Top 5 Ways to Have a Green Halloween

by Samantha on October 28, 2012

Halloween is that time of the year that both kids and parents anticipate with excitement. Between the costumes, the candy and the trick-or-treating, it’s easy to get caught up in the festivities and forget about something as important as the environment.

Now, I will not profess to being the “greenest” of parents - I use disposable items often for convenience and otherwise - but I do try to make a difference however I can, and however small. One of these ways is at Halloween.

A time of excess only rivaled by Christmas, candies and treats are in abundance, and so are the various wrappers and packaging that go along with them. This is only one aspect of Halloween that could be changed in order to make things a bit more environmentally friendly. Others include costumes, decorations and even the good old pumpkin that is the centre of the festivities.

To this end, here are some simple suggestions on how to do your part to make your Halloween celebrations a little bit greener.

The Top 5 Ways to Have a Green Halloween

1) Recycle Costumes/Costume Swap/Homemade Costumes

Dressing up in a costume is one of the best parts of Halloween for a child (besides the candies, of course). Being able to use their imaginations and become anything they want for a day is one of childhood’s great pleasures. As fun as it is, however, many parents feel that they have to purchase a new costume for their children every year. The reality is that this is not necessary. How many of us have a box of dress-up clothes for our kids? Further, how many more of us have friends with children who are of the same age as your own child? A homemade costume using many of the items that are already in our child’s dress up trunk or in our own drawers and closets is an easy and fun idea. Halloween is also a perfect time to “go green” by either making your child’s costume or trading costumes that are in good shape with other similar-minded parents. I spoke about going green before buy forming a clothing coop. How about a costume coop that is revisited every year? It’s a shame and such a waste for your child to wear their costume only once before pitching it; by sharing and trading amongst friends, you’ll be doing your part for the environment.

2) Buy Treats in Bulk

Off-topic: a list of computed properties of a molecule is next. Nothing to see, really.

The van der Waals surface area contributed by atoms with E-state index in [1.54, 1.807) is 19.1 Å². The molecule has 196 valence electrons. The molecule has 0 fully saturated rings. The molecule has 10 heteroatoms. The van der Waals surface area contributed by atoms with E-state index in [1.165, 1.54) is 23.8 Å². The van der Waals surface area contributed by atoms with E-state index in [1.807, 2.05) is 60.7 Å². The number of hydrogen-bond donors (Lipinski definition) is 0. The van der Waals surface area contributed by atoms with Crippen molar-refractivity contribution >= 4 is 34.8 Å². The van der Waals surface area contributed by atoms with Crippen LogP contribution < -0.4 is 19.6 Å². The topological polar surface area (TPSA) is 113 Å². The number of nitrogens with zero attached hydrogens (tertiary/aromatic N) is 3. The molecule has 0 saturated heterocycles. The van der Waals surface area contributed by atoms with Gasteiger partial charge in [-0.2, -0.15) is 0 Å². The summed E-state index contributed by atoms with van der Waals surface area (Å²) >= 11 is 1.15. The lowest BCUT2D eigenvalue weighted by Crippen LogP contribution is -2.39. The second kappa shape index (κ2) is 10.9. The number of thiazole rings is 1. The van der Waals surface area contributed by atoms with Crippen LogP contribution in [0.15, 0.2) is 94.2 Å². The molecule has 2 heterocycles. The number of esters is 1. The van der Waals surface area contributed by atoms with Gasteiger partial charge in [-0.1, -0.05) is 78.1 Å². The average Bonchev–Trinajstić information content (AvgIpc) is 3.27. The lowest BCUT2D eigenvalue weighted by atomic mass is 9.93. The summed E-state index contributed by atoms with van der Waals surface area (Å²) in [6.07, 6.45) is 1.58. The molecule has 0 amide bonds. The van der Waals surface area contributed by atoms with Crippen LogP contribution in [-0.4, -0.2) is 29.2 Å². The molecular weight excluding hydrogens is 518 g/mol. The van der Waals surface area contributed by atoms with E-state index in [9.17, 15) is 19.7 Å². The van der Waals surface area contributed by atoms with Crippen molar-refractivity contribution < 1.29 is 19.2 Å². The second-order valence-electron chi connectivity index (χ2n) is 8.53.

All of those candy wrappers from the various treats that our kids receive have to go somewhere. Ditto for the packaging. Unfortunately, much of the external wrapping for Halloween candies are not recyclable, and not particularly “green.” By purchasing treats in bulk, as well as looking for containers that can be recycled (e.g. cardboard), you will be decreasing the amount of waste that often ends up in landfills which a good lesson to teach to your children this time of the year as well.

3) Use All of the Pumpkin

How many of us carve up our Halloween pumpkins to make jack-o-lanterns then throw out the shell after the night is over? It’s a shame, as pumpkins are one of natures most versatile fruits (yes, it is a fruit!). From pumpkin pies to the roasted seeds to pumpkin soup and more, it’s easy to get your money’s worth from this versatile food. There are many sites online that provide pumpkin-specific recipes that will help you to use as much of the fruit as possible. Seek them out and get cooking! Some great ones to start with can be found here, here and here.

4) Reusable Trick-or-Treat Bags

As cute as the plastic pumpkin and similarly decorated Halloween bags are, they’re not particularly “green.” Plastic containers and bags just add to our landfills and are not the best choice for the many children who will be trick-or-treating on the special night. Do your part to the environment by providing your children with reusable canvas or cloth bags that can be pulled out for future Halloweens for years to come. It’s economical, easy to do and will make a difference.

5) Homemade Decor and Reusable Props

Decorating the house for Halloween is one of the most exciting and fun parts of the occasion, especially for the kids. Sadly, however, this often results in a yearly trip to the store to purchase a new set of props, decorations and more. Not only is doing this expensive, but it is not environmentally friendly, either. Due to the materials (often plastic) used for much of the decor sold at the stores, yearly purchases are not the most green option available. A way to change this fact is to include the kids in making “green” Halloween decorations for the home, and using them each year. These can include the use of pumpkins and gourds that can be cooked after Halloween night, drawings and paintings on recyclable paper that can be hung in the window, and cloth items such as ghosts and ghouls that can be folded up and used the following year.

So as you can see, Halloween doesn’t have to be a celebration of unsustainable proportions. Kids and parents alike can have fun and do their part to help the environment. All it takes is a bit of planning and the desire to do your part, however small, for the planet.

And after Halloween night is over, here’s how to deal with the craziness of kids on sugar highs who are begging for yet more candy!

Post Halloween Horrors: A Top 5 How-To Guide For Parents

What are some of your suggestions for a green Halloween? Answer in the comments below!

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{ 2 comments… read them below or add one }

ElectraDaddy October 28, 2012 at 4:38 pm

On our third year with our reusable trick or treat bags.


Samantha October 28, 2012 at 5:01 pm

Good for you! We’re going to do the same from now on :)


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